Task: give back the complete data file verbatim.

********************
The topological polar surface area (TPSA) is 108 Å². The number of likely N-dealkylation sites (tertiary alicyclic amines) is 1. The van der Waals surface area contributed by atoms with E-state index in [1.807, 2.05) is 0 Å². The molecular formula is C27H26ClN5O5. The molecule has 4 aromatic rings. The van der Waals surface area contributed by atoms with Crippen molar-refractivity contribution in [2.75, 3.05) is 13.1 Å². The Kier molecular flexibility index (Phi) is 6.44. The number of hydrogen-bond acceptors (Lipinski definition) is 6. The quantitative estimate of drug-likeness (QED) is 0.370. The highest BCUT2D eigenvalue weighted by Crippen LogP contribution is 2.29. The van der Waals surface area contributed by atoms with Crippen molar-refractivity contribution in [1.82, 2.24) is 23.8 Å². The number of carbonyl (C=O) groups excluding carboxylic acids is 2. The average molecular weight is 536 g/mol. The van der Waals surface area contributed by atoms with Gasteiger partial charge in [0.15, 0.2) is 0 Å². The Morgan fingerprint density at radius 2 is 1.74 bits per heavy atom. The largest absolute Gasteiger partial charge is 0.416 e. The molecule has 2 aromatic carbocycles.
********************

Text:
The topological polar surface area (TPSA) is 108 Å². The number of likely N-dealkylation sites (tertiary alicyclic amines) is 1. The van der Waals surface area contributed by atoms with E-state index in [1.807, 2.05) is 0 Å². The molecular formula is C27H26ClN5O5. The molecule has 4 aromatic rings. The van der Waals surface area contributed by atoms with Crippen molar-refractivity contribution in [2.75, 3.05) is 13.1 Å². The Kier molecular flexibility index (Phi) is 6.44. The number of hydrogen-bond acceptors (Lipinski definition) is 6. The quantitative estimate of drug-likeness (QED) is 0.370. The highest BCUT2D eigenvalue weighted by Crippen LogP contribution is 2.29. The van der Waals surface area contributed by atoms with Crippen molar-refractivity contribution in [1.82, 2.24) is 23.8 Å². The number of carbonyl (C=O) groups excluding carboxylic acids is 2. The average molecular weight is 536 g/mol. The van der Waals surface area contributed by atoms with Gasteiger partial charge in [0.15, 0.2) is 0 Å². The Morgan fingerprint density at radius 2 is 1.74 bits per heavy atom. The largest absolute Gasteiger partial charge is 0.416 e. The molecule has 2 aromatic carbocycles.